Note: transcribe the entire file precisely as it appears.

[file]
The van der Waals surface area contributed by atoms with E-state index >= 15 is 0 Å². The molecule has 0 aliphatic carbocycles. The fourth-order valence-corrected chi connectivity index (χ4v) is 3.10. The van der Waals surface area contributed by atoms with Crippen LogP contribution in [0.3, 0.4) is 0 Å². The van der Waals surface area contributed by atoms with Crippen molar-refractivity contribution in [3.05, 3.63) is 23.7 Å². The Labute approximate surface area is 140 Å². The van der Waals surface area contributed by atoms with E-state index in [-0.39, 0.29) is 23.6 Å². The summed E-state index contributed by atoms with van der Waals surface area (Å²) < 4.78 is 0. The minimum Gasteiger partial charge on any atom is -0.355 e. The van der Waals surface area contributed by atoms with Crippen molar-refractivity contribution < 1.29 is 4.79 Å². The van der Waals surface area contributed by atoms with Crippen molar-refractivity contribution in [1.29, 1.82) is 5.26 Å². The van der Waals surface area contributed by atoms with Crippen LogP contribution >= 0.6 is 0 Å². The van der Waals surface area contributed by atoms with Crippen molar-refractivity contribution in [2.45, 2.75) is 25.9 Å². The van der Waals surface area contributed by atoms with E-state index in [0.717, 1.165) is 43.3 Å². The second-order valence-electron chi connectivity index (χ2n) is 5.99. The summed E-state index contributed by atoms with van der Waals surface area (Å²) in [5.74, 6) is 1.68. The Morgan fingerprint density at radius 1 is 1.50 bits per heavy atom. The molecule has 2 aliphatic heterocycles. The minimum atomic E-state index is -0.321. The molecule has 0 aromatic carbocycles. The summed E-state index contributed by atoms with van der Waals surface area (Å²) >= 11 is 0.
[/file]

The van der Waals surface area contributed by atoms with E-state index >= 15 is 0 Å². The molecule has 0 aliphatic carbocycles. The fourth-order valence-corrected chi connectivity index (χ4v) is 3.10. The van der Waals surface area contributed by atoms with Crippen LogP contribution in [0.3, 0.4) is 0 Å². The van der Waals surface area contributed by atoms with Crippen molar-refractivity contribution in [3.05, 3.63) is 23.7 Å². The Labute approximate surface area is 140 Å². The van der Waals surface area contributed by atoms with E-state index in [-0.39, 0.29) is 23.6 Å². The summed E-state index contributed by atoms with van der Waals surface area (Å²) < 4.78 is 0. The minimum Gasteiger partial charge on any atom is -0.355 e. The van der Waals surface area contributed by atoms with Crippen molar-refractivity contribution < 1.29 is 4.79 Å². The van der Waals surface area contributed by atoms with Crippen molar-refractivity contribution in [1.29, 1.82) is 5.26 Å². The van der Waals surface area contributed by atoms with Crippen LogP contribution >= 0.6 is 0 Å². The van der Waals surface area contributed by atoms with Crippen molar-refractivity contribution in [2.45, 2.75) is 25.9 Å². The van der Waals surface area contributed by atoms with E-state index in [0.717, 1.165) is 43.3 Å². The second-order valence-electron chi connectivity index (χ2n) is 5.99. The summed E-state index contributed by atoms with van der Waals surface area (Å²) in [5.74, 6) is 1.68. The Morgan fingerprint density at radius 1 is 1.50 bits per heavy atom. The molecule has 2 aliphatic heterocycles. The minimum atomic E-state index is -0.321. The molecule has 0 aromatic carbocycles. The summed E-state index contributed by atoms with van der Waals surface area (Å²) >= 11 is 0.